After checking in and dumping our gear we headed out for a walk along the ocean shore where Brown Pelican, Magnificent Frigatebird, Royal and Caspian terns were seen along the beach. We had a short break on Joe’s terrace enjoying a cold drink while a Cinnamon Hummingbird was flitting through Jose’s flowering trees. A late afternoon drive along some mangrove lined channels delivered a host of shorebirds and herons and a near adult Mangrove Black-Hawk perched in a tree in someone’s orchard. On the way back the first Lesser Nighthawks (common as muck here) and Pauraque started to forage and a Ferruginous Pygmy-Owl was calling from somewhere in Jose’s back yard.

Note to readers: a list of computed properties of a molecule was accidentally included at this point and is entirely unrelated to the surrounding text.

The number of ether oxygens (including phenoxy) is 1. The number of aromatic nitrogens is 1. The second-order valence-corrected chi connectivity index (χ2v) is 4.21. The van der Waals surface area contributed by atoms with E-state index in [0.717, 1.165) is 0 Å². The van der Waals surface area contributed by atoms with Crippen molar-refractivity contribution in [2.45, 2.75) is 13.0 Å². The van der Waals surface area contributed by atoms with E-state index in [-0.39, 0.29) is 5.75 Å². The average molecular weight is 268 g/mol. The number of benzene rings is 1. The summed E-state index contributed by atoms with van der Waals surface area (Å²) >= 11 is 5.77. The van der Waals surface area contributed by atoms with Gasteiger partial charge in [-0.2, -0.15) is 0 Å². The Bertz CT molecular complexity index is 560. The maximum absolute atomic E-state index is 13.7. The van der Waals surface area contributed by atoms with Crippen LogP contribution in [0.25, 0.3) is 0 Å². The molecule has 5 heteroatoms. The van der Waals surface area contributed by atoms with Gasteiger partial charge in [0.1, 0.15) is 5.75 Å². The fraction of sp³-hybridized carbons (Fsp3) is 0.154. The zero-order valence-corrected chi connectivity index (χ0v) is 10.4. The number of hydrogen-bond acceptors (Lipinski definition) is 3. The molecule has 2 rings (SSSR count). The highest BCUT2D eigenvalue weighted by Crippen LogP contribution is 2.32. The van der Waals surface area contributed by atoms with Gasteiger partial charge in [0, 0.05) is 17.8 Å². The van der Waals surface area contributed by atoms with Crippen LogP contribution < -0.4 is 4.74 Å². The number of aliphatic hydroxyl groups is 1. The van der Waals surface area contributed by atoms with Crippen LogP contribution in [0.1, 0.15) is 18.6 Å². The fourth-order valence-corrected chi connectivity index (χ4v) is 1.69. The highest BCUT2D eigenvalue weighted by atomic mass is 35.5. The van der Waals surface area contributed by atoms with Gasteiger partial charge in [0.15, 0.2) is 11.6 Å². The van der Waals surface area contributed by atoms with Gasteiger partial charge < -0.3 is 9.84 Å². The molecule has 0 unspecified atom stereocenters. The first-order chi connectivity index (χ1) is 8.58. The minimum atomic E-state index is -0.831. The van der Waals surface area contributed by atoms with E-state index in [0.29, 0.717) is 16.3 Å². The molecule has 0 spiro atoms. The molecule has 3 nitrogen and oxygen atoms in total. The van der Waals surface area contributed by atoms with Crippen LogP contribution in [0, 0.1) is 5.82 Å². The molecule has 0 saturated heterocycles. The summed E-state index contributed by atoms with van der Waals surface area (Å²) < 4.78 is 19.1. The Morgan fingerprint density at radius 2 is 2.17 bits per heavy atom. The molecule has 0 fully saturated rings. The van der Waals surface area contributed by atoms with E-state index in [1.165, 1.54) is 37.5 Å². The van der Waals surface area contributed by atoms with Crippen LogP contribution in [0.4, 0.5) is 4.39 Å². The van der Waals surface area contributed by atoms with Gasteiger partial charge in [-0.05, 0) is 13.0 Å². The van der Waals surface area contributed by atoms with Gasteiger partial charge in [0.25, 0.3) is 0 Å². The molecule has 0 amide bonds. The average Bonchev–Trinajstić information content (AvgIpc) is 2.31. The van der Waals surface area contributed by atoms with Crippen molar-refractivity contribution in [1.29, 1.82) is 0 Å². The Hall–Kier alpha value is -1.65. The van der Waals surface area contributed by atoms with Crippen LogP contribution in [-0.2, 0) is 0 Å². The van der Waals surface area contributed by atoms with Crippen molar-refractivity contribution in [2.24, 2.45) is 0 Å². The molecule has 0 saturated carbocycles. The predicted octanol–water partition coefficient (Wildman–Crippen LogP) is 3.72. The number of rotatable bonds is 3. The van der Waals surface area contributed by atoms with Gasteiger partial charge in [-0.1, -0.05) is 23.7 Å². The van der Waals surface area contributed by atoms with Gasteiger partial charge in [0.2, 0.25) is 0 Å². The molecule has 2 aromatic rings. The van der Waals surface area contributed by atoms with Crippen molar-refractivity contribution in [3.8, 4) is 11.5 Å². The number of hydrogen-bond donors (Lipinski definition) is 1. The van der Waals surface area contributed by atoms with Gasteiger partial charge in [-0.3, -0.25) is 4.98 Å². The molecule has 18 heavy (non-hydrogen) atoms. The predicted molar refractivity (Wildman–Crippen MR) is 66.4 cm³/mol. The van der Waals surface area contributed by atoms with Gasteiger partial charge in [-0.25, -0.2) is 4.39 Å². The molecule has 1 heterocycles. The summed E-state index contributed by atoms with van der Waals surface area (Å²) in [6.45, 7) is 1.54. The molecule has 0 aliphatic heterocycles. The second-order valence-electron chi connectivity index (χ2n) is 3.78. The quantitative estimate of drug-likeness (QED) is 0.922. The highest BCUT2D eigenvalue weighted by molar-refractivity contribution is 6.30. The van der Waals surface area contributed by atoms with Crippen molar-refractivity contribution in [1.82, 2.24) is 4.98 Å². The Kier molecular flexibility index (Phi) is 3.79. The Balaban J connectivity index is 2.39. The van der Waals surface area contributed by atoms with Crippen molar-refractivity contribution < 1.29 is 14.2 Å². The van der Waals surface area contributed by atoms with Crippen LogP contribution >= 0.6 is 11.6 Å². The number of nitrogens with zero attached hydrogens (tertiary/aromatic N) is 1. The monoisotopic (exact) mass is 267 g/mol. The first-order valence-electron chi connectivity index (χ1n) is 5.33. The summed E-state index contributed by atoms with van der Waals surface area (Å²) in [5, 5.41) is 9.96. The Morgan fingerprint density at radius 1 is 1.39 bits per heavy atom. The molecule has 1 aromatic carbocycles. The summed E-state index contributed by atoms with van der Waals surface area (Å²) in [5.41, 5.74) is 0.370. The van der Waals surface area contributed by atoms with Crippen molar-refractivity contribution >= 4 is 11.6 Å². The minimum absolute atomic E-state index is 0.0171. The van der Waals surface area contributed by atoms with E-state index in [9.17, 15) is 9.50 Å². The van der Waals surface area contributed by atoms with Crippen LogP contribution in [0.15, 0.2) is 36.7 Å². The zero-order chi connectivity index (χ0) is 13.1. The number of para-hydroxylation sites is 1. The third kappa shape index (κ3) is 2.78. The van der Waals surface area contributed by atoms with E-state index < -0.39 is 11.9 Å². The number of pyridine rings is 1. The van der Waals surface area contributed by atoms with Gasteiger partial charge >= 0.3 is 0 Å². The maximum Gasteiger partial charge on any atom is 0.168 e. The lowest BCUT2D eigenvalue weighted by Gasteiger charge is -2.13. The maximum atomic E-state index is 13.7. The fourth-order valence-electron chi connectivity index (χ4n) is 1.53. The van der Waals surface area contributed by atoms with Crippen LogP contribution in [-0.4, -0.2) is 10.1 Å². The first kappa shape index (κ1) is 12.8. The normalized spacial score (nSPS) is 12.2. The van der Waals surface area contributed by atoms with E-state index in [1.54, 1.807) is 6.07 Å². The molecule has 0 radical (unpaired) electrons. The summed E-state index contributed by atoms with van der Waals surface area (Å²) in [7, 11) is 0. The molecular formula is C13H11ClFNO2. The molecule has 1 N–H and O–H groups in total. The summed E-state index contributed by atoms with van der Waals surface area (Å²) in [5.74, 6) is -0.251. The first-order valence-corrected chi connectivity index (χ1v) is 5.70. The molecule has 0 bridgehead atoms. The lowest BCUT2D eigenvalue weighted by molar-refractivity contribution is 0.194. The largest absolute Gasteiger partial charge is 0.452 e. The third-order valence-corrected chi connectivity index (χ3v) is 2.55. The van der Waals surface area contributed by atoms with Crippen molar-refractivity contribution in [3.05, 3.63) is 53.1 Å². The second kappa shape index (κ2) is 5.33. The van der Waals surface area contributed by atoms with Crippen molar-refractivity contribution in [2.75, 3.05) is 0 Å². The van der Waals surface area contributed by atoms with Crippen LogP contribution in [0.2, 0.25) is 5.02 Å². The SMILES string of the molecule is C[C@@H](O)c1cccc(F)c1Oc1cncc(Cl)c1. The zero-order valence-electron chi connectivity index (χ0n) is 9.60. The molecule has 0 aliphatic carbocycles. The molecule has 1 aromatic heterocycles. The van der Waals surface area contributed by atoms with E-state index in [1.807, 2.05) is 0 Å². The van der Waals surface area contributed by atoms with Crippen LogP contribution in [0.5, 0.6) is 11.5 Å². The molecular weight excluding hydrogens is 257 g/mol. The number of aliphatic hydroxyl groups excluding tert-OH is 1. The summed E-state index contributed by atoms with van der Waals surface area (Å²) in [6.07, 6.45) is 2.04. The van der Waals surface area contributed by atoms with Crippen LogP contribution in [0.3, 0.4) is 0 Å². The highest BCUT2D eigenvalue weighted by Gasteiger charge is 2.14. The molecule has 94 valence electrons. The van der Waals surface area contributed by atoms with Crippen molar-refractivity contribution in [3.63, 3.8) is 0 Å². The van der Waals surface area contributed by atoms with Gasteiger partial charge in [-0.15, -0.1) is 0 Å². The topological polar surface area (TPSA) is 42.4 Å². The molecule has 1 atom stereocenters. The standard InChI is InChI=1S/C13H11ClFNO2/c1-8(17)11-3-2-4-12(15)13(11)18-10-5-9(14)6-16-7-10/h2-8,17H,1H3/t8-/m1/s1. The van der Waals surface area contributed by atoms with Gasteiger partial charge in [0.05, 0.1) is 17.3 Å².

January 6: Puerto Arista and Boca del Cielo: So about the birds on the campground… Nearly all our target birds for the area were seen here early in the morning. Having gotten up a bit before Regis I was on my way back from brushing my teeth when he came rushing over to tell me there was a Russet-crowned Motmot in the tree next to the entrance and the house. A frantic dash to collect my binoculars proved unnecessary as the bird was still perching on a snag and remained there for several minutes…. And that was only the beginning. On the way back to the cabin I heard the unmistakeable calling of a Giant Wren. A short search revealed a pair of these smart wrens foraging in José’s palm trees. Now it was my turn to go and collect Regis! In the growing daylight other species found foraging on the grounds were Yellow-winged Cacique, Altamira and Streak-backed Orioles. While checking the mangrove lined creek at the back for the Green Kingfisher we had seen there the day before, a small heron took off and then settled on a branch just above the water: Boat–billed Heron! We ended up seeing about 20 of them along the channel. Joe later told us that a small colony has been nesting in the mangroves in the back for years. This must be one of the easiest places in Mexico to see this nocturnal heron.